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COVID crisis: As India faces shortage of medical staff, experts urge govt to conduct nursing exams on war footing

Updated : April 28, 2021 07:24:37 IST

India's COVID-19 death count has now crossed the two lakh mark, with the country recording 3,293 deaths in the last 24 hours, the highest ever since the onset of the pandemic -- of these Maharashtra reported 895 deaths, as the state updated the data and added almost 500 deaths for the last two weeks. Delhi witnessed 381 deaths, while UP and Chhattisgarh also recorded over 200 deaths each.

Even the number of fresh infections surged to an all-time high of 3.6 lakh -- India has now recorded over three lakh COVID cases for seven consecutive days. Maharashtra accounted for over 66,000 of the new infections, UP and Kerala are the second and the third worst hit with almost 33,000 cases each.

Number of inoculations dropped to 25.5 lakh on Tuesday, pushing the seven day vaccination average to a three week low of 25.3 lakh -- with this, the number of vaccine doses administered so far stands at over 14.7 crore.

Chairman and founder of Narayana Health Dr Devi Shetty has said that the healthcare system in India will run out of skilled personnel to treat COVID at the rate infections are rising.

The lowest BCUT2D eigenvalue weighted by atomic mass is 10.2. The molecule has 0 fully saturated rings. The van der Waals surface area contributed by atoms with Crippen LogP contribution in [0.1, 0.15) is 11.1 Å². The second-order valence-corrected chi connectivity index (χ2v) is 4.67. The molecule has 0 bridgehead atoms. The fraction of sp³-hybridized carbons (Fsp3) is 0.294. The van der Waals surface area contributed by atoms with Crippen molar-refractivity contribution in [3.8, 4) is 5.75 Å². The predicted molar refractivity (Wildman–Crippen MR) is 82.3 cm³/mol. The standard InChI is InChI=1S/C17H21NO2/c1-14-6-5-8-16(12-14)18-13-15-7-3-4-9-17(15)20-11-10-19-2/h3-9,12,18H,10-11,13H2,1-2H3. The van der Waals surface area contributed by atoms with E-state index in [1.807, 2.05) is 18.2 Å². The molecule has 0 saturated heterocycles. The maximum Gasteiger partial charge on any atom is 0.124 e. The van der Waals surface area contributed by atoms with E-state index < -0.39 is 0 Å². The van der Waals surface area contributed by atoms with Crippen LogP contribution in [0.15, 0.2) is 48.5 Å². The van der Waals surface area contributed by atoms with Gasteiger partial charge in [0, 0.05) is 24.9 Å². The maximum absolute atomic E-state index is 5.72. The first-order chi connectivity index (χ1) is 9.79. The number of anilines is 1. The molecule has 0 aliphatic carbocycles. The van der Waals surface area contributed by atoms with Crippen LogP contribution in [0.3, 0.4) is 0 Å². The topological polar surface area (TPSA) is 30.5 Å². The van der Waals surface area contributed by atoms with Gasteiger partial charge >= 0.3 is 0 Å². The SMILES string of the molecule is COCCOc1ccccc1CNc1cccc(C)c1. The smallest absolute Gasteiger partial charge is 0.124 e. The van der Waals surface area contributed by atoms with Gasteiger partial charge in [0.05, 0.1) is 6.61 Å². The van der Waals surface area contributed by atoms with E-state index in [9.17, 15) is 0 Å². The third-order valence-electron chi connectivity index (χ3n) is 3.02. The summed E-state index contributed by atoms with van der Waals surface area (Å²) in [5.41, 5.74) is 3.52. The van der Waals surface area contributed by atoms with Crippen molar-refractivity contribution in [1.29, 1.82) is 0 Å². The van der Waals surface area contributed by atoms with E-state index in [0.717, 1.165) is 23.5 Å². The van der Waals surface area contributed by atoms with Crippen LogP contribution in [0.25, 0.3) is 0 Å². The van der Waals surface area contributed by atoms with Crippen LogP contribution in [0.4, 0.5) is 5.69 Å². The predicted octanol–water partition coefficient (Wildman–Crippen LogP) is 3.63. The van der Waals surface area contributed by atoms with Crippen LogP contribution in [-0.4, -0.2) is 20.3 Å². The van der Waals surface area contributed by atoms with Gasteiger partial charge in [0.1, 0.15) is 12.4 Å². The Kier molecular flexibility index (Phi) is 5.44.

In a blogpost, Devi Shetty said statistically India will be adding 75,000 ICU patients a day. India currently has 75,000 to 95,000 ICU beds which were full even before the pandemic hit a peak.

He said while adding ICUs is the need of the hour the greatest bottleneck will be shortage of nurses and doctors. Therefore about 2.2 lakh nursing students who are waiting to appear for graduation exams should be exempted and also given preference for future government jobs.

As the country faces shortage of medical staff--the chief of defence staff General Bipin Rawat told Prime Minister Modi that all medical personnel from armed forces who have retired in the last two years have been recalled to work in COVID facilities within the proximity of their current residence. Medical officers currently on staff appointments at command headquarters, division headquarters and headquarters of the Indian navy and air force will be employed at hospitals. Nursing personnel were also being employed in large numbers to accompany the doctors.

Even as India faces a shortage of medical personnel, those working on the frontline are facing several challenges. Few employees of Apollo Hospital in Delhi were allegedly attacked by relatives of a COVID-19 patient who passed away -- none of the involved hospital staff that included doctors have been seriously injured. The hospital said in a statement that the patient was advised to move to another facility given the unavailability of beds. The Indian Medical Association has also condemned the attack.

To discuss the medical staff shortage crisis, Shereen Bhan spoke to Suneeta Reddy, MD of Apollo Hospitals; K Sujatha Rao, Former Secretary of Health & Family Welfare; (Retd) General VP Malik, Former Chief of Army Staff and Dr JA Jayalal, National President of IMA.

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